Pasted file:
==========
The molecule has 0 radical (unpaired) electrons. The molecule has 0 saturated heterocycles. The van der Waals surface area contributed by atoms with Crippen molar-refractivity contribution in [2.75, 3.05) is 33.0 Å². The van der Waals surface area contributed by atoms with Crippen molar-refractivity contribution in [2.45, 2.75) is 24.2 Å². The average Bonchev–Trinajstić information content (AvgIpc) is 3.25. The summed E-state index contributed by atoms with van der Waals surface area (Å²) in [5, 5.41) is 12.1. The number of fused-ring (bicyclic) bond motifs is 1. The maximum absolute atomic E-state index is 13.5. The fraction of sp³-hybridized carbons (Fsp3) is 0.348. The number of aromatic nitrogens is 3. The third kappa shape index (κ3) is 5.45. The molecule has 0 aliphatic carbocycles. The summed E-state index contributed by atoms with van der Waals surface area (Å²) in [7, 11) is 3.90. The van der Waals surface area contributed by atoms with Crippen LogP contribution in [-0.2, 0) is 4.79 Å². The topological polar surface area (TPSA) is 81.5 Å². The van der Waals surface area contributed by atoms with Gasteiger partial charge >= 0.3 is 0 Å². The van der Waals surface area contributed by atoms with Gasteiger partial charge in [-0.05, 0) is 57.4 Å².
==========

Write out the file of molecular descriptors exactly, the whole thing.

The molecule has 0 radical (unpaired) electrons. The molecule has 0 saturated heterocycles. The van der Waals surface area contributed by atoms with Crippen molar-refractivity contribution in [2.75, 3.05) is 33.0 Å². The van der Waals surface area contributed by atoms with Crippen molar-refractivity contribution in [2.45, 2.75) is 24.2 Å². The average Bonchev–Trinajstić information content (AvgIpc) is 3.25. The summed E-state index contributed by atoms with van der Waals surface area (Å²) in [5, 5.41) is 12.1. The number of fused-ring (bicyclic) bond motifs is 1. The maximum absolute atomic E-state index is 13.5. The fraction of sp³-hybridized carbons (Fsp3) is 0.348. The number of aromatic nitrogens is 3. The third kappa shape index (κ3) is 5.45. The molecule has 0 aliphatic carbocycles. The summed E-state index contributed by atoms with van der Waals surface area (Å²) in [7, 11) is 3.90. The van der Waals surface area contributed by atoms with Crippen LogP contribution in [-0.2, 0) is 4.79 Å². The topological polar surface area (TPSA) is 81.5 Å². The van der Waals surface area contributed by atoms with Gasteiger partial charge >= 0.3 is 0 Å². The van der Waals surface area contributed by atoms with Gasteiger partial charge in [-0.05, 0) is 57.4 Å².